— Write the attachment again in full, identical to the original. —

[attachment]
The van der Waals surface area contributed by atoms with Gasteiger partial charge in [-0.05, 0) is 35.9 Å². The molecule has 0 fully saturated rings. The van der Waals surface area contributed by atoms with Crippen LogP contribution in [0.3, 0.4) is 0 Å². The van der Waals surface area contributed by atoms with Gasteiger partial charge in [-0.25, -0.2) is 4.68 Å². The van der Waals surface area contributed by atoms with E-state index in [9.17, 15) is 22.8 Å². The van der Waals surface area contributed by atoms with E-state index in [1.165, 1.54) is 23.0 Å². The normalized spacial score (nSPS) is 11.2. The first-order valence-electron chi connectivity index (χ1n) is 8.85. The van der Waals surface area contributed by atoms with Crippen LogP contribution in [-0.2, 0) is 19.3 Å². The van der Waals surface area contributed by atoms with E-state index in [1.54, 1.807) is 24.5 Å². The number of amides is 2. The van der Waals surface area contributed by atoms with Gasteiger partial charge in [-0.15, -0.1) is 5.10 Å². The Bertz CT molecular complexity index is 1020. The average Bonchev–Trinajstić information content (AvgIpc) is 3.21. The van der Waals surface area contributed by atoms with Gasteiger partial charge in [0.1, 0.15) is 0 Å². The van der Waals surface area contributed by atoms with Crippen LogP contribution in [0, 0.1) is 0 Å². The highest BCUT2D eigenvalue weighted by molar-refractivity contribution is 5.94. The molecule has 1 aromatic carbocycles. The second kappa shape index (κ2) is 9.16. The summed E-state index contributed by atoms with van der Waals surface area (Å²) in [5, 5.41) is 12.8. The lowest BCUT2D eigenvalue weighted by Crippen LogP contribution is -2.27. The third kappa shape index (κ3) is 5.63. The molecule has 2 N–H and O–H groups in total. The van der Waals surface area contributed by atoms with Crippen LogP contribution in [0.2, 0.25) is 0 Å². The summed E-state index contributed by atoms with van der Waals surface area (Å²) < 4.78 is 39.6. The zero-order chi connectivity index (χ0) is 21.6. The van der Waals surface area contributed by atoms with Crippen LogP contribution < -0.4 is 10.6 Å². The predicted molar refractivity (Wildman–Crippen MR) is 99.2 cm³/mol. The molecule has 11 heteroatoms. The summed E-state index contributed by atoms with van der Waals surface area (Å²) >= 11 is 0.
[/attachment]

The van der Waals surface area contributed by atoms with Gasteiger partial charge in [-0.05, 0) is 35.9 Å². The molecule has 0 fully saturated rings. The van der Waals surface area contributed by atoms with Crippen LogP contribution in [0.3, 0.4) is 0 Å². The van der Waals surface area contributed by atoms with Gasteiger partial charge in [-0.25, -0.2) is 4.68 Å². The van der Waals surface area contributed by atoms with E-state index in [9.17, 15) is 22.8 Å². The van der Waals surface area contributed by atoms with E-state index in [1.165, 1.54) is 23.0 Å². The normalized spacial score (nSPS) is 11.2. The first-order valence-electron chi connectivity index (χ1n) is 8.85. The van der Waals surface area contributed by atoms with Crippen LogP contribution in [-0.2, 0) is 19.3 Å². The van der Waals surface area contributed by atoms with E-state index in [1.54, 1.807) is 24.5 Å². The number of amides is 2. The van der Waals surface area contributed by atoms with Gasteiger partial charge in [-0.15, -0.1) is 5.10 Å². The Bertz CT molecular complexity index is 1020. The average Bonchev–Trinajstić information content (AvgIpc) is 3.21. The van der Waals surface area contributed by atoms with Gasteiger partial charge in [0.1, 0.15) is 0 Å². The van der Waals surface area contributed by atoms with Crippen LogP contribution in [0, 0.1) is 0 Å². The highest BCUT2D eigenvalue weighted by molar-refractivity contribution is 5.94. The molecule has 1 aromatic carbocycles. The second kappa shape index (κ2) is 9.16. The summed E-state index contributed by atoms with van der Waals surface area (Å²) in [5, 5.41) is 12.8. The lowest BCUT2D eigenvalue weighted by Crippen LogP contribution is -2.27. The third kappa shape index (κ3) is 5.63. The molecule has 2 N–H and O–H groups in total. The van der Waals surface area contributed by atoms with Crippen LogP contribution in [0.2, 0.25) is 0 Å². The summed E-state index contributed by atoms with van der Waals surface area (Å²) < 4.78 is 39.6. The zero-order chi connectivity index (χ0) is 21.6. The van der Waals surface area contributed by atoms with Crippen LogP contribution < -0.4 is 10.6 Å². The predicted molar refractivity (Wildman–Crippen MR) is 99.2 cm³/mol. The molecule has 11 heteroatoms. The summed E-state index contributed by atoms with van der Waals surface area (Å²) >= 11 is 0.